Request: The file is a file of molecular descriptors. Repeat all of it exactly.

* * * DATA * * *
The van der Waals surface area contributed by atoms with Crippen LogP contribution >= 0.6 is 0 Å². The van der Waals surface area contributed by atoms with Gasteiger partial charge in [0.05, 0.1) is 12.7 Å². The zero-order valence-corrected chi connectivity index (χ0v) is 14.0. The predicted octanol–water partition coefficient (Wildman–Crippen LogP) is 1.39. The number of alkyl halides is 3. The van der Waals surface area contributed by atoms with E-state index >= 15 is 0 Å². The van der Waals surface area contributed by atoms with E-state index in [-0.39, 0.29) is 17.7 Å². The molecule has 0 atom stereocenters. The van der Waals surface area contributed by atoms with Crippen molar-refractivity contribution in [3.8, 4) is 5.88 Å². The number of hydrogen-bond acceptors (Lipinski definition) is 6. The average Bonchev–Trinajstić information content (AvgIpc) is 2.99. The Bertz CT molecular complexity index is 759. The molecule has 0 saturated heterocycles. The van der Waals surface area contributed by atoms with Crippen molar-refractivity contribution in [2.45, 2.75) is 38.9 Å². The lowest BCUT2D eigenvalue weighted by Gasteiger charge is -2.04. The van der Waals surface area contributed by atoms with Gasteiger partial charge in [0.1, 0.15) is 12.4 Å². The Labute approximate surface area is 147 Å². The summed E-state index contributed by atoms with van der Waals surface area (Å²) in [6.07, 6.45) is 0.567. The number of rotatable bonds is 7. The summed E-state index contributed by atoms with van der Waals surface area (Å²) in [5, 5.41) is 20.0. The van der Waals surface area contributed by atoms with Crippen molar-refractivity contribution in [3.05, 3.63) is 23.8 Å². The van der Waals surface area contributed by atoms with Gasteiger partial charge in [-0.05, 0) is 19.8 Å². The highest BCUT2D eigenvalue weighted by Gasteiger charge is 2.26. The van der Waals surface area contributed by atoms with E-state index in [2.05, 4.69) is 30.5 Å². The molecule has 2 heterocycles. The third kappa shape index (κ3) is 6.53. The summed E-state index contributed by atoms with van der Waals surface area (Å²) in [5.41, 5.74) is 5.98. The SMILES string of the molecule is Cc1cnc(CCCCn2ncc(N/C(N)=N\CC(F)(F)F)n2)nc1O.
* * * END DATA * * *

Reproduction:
The van der Waals surface area contributed by atoms with Crippen LogP contribution >= 0.6 is 0 Å². The van der Waals surface area contributed by atoms with Gasteiger partial charge in [0.05, 0.1) is 12.7 Å². The zero-order valence-corrected chi connectivity index (χ0v) is 14.0. The predicted octanol–water partition coefficient (Wildman–Crippen LogP) is 1.39. The number of alkyl halides is 3. The van der Waals surface area contributed by atoms with E-state index >= 15 is 0 Å². The van der Waals surface area contributed by atoms with E-state index in [-0.39, 0.29) is 17.7 Å². The molecule has 0 atom stereocenters. The van der Waals surface area contributed by atoms with Crippen molar-refractivity contribution in [3.8, 4) is 5.88 Å². The number of hydrogen-bond acceptors (Lipinski definition) is 6. The average Bonchev–Trinajstić information content (AvgIpc) is 2.99. The Bertz CT molecular complexity index is 759. The molecule has 0 saturated heterocycles. The van der Waals surface area contributed by atoms with Crippen molar-refractivity contribution in [2.45, 2.75) is 38.9 Å². The lowest BCUT2D eigenvalue weighted by Gasteiger charge is -2.04. The van der Waals surface area contributed by atoms with Gasteiger partial charge in [0.1, 0.15) is 12.4 Å². The Labute approximate surface area is 147 Å². The summed E-state index contributed by atoms with van der Waals surface area (Å²) in [6.07, 6.45) is 0.567. The number of rotatable bonds is 7. The summed E-state index contributed by atoms with van der Waals surface area (Å²) in [5, 5.41) is 20.0. The van der Waals surface area contributed by atoms with Crippen molar-refractivity contribution in [3.05, 3.63) is 23.8 Å². The van der Waals surface area contributed by atoms with Gasteiger partial charge in [-0.05, 0) is 19.8 Å². The highest BCUT2D eigenvalue weighted by Gasteiger charge is 2.26. The van der Waals surface area contributed by atoms with E-state index in [2.05, 4.69) is 30.5 Å². The molecule has 2 heterocycles. The third kappa shape index (κ3) is 6.53. The summed E-state index contributed by atoms with van der Waals surface area (Å²) in [5.41, 5.74) is 5.98. The SMILES string of the molecule is Cc1cnc(CCCCn2ncc(N/C(N)=N\CC(F)(F)F)n2)nc1O.